Safety Manager - Transportation salary ranges in the United States typically fall between $76,344 and $104,849 per year, depending on the level of experience in the field. According to, the median salary for a Safety Manager - Transportation is $89,771 per year. However, there are factors that can affect this range, such as location, company size, and specific responsibilities of the role. 

In Canada, the average salary for a Safety Manager - Transportation is around CAD 86,000 per year, according to In Australia, the average salary is around AUD 120,000 per year, according to



Career Outlook

The outlook for a Safety Manager in the Transportation industry looks positive over the next 5 years. According to the Bureau of Labor Statistics, employment of occupational health and safety specialists, which includes safety managers, is projected to grow 4% from 2019 to 2029, about as fast as the average for all occupations. Transportation is a vital industry, and safety managers are essential to ensure that all aspects of transportation operations are safe for employees and passengers alike. With the increasing emphasis on safety regulations and the implementation of technology to enhance safety measures, Safety Manager positions in Transportation are expected to remain stable or grow. As the demand for efficient and safe transportation increases, so does the need for Safety Managers.

Frequently Asked Questions (FAQ)

Q: What does a Safety Manager - Transportation do?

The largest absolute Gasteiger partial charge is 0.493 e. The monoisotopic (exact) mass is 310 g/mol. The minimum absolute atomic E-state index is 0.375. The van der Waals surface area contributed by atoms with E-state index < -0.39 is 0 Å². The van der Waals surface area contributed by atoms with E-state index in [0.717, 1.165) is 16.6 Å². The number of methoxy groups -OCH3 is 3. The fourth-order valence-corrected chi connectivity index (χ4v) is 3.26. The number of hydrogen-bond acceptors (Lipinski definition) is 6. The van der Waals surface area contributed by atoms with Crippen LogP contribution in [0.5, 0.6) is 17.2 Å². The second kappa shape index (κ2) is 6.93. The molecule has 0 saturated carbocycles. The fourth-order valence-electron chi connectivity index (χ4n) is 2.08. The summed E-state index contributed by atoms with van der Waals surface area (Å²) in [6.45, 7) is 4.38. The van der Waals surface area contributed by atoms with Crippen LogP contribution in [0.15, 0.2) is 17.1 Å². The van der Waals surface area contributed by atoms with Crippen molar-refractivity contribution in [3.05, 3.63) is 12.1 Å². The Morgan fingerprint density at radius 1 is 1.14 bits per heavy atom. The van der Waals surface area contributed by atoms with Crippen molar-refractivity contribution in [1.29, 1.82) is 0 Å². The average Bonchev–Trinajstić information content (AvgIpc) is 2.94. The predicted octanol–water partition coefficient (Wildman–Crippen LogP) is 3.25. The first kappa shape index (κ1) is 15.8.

A: A Safety Manager in transportation is responsible for ensuring the safety of drivers, passengers, and the public by devising and implementing safety programs and procedures to meet regulatory requirements.

Q: What are the qualifications needed to become a Safety Manager - Transportation?

A: To become a Safety Manager in transportation, you need a bachelor's degree in Occupational Safety, Transportation Safety, or a related field; relevant work experience; and certification from a nationally recognized organization like the Board of Certified Safety Professionals (BCSP).

Q: What are the primary duties of a Safety Manager - Transportation?

A: The primary duties of a Safety Manager in transportation include analyzing and managing risks, monitoring compliance with regulations, identifying hazards and providing solutions, delivering safety training to personnel, and investigating accidents and incidents.

Q: What are the top skills required for a Safety Manager - Transportation?

A: The top skills required for a Safety Manager in transportation include excellent communication and leadership skills, sound knowledge of transportation regulations and safety best practices, analytical thinking and problem-solving abilities, attention to detail, and the ability to work with people from diverse backgrounds.

Q: What employment opportunities are available for a Safety Manager - Transportation?

A: Safety Managers in Transportation can find employment opportunities with transport companies, logistics firms, government agencies, and consulting firms. Additionally, job outlooks for the role are projected to grow by 6% over the next 10 years due to an increased need for workplace safety in the transportation industry.